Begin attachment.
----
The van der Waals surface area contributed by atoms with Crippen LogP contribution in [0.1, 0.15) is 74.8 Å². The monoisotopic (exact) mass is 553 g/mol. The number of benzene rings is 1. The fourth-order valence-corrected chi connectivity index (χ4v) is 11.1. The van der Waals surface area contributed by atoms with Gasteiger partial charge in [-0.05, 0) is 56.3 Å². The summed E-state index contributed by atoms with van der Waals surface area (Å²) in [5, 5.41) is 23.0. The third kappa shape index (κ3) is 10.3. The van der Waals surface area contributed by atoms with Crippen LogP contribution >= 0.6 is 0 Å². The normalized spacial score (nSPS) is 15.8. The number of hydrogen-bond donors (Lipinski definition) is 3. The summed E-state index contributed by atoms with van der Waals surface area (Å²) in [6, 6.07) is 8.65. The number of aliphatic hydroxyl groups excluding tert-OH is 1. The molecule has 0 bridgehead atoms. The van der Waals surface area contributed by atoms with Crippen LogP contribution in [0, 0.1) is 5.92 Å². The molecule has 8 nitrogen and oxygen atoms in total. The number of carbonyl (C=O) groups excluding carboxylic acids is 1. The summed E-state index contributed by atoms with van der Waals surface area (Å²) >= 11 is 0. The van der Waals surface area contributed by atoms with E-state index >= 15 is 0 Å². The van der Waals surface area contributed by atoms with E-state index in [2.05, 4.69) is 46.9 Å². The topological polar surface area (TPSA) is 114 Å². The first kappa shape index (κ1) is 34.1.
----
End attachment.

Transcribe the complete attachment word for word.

The van der Waals surface area contributed by atoms with Crippen LogP contribution in [0.1, 0.15) is 74.8 Å². The monoisotopic (exact) mass is 553 g/mol. The number of benzene rings is 1. The fourth-order valence-corrected chi connectivity index (χ4v) is 11.1. The van der Waals surface area contributed by atoms with Gasteiger partial charge in [-0.05, 0) is 56.3 Å². The summed E-state index contributed by atoms with van der Waals surface area (Å²) in [5, 5.41) is 23.0. The third kappa shape index (κ3) is 10.3. The van der Waals surface area contributed by atoms with Crippen LogP contribution >= 0.6 is 0 Å². The normalized spacial score (nSPS) is 15.8. The number of hydrogen-bond donors (Lipinski definition) is 3. The summed E-state index contributed by atoms with van der Waals surface area (Å²) in [6, 6.07) is 8.65. The number of aliphatic hydroxyl groups excluding tert-OH is 1. The molecule has 0 bridgehead atoms. The van der Waals surface area contributed by atoms with Crippen LogP contribution in [0, 0.1) is 5.92 Å². The molecule has 8 nitrogen and oxygen atoms in total. The number of carbonyl (C=O) groups excluding carboxylic acids is 1. The summed E-state index contributed by atoms with van der Waals surface area (Å²) >= 11 is 0. The van der Waals surface area contributed by atoms with E-state index >= 15 is 0 Å². The van der Waals surface area contributed by atoms with E-state index in [2.05, 4.69) is 46.9 Å². The topological polar surface area (TPSA) is 114 Å². The first kappa shape index (κ1) is 34.1.